A most injurious and destructive maxim has lately been advanced by a few individuals, which it is to be hoped is disowned by the class of Christians to which they belong, though the authors affect to be thought Christians, and rational ones, too; the sum of the maxim is this: “Children ought not to be taught religion for fear of having their minds biased to some particular creed, but they should be left to themselves till they are capable of making a choice, and choose to make one.”
This maxim is in flat opposition to the command of God, and those who teach it show how little they are affected by the religion they profess. If they felt it to be good for any thing, they would certainly wish their children to possess it; but they do not teach religion to their children, because they feel it to be of no use to themselves.
Now the Christian religion properly applied saves the soul, and fills the heart with love to God and man; for the love of God is shed abroad in the heart of a genuine believer, by the Holy Ghost given to him. These persons have no such love, because they have not the religion that inspires it; and the spurious religion which admits of the maxim above mentioned, is not the religion of God, and consequently better untaught than taught.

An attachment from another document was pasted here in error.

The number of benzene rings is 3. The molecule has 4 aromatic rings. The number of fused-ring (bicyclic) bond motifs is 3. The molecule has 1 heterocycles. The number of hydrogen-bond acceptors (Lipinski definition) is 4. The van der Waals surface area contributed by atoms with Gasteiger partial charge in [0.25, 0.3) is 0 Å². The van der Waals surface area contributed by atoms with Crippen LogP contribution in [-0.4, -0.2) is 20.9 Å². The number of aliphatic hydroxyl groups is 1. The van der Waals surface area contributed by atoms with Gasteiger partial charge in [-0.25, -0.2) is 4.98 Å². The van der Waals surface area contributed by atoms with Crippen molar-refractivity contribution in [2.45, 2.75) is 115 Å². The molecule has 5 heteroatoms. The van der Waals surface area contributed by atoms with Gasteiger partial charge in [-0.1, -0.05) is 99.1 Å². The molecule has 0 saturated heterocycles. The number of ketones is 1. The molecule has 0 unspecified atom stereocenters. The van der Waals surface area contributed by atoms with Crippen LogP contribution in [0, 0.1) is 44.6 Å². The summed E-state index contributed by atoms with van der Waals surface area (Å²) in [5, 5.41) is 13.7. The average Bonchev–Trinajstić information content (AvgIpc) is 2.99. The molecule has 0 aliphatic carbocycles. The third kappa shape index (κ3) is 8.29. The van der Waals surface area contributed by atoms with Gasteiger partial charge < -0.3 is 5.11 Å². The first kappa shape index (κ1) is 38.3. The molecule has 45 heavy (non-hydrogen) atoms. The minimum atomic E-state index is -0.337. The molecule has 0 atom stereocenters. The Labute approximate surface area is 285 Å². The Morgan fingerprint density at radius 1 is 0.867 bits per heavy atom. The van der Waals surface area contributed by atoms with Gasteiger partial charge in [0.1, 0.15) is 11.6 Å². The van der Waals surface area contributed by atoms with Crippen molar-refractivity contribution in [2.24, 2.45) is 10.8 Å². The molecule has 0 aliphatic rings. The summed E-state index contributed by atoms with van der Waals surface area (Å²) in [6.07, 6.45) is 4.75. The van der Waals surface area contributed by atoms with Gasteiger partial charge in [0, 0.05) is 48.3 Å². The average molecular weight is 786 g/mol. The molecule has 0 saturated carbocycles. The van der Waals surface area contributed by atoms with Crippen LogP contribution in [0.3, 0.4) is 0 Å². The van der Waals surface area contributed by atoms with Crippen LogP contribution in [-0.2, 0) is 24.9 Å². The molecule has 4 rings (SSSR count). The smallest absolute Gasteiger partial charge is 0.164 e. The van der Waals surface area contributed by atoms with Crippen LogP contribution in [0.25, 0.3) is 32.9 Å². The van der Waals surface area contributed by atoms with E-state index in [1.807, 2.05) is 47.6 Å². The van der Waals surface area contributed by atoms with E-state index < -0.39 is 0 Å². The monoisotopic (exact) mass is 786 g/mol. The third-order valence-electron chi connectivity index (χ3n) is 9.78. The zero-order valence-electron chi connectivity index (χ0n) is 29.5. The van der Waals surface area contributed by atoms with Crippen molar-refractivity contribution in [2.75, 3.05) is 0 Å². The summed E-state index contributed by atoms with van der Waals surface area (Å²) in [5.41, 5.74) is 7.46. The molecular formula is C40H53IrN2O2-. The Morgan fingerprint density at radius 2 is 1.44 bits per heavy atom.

But what can be said to those parents who, possessing a better faith, equally neglect the instruction of their children in the things of God! They are highly criminal; and if their children perish through neglect, which is very probable, what a dreadful account must they give in the great day!
Parents! Hear what the Lord saith unto you: Ye shall diligently teach your children that there is one Lord, Jehovah, Elohim; the Father, the Son, and the Holy Ghost: and that they must love him with all their heart, with all their soul, and with all their might. And as children are heedless, apt to forget, liable to be carried away by sensible things, repeat and re-repeat the instruction, and add line upon line, precept upon precept, here a little and there a little, carefully studying time, place, and circumstances, that your labor be not in vain: show it in its amiableness, excite attention by exciting interest; show how good, how useful, how blessed, how ennobling, how glorious it is. Whet these things on their hearts till the keenest edge is raised on the strongest desire, till they can say, “Whom have I in heaven but thee? And there is none upon earth I desire besides thee!”
Whom have I in heaven but You?
And there is none upon earth that I desire besides You.
Clarke, Adam. (1762-1832). Complete commentary on the whole Bible (on Deuteronomy 6).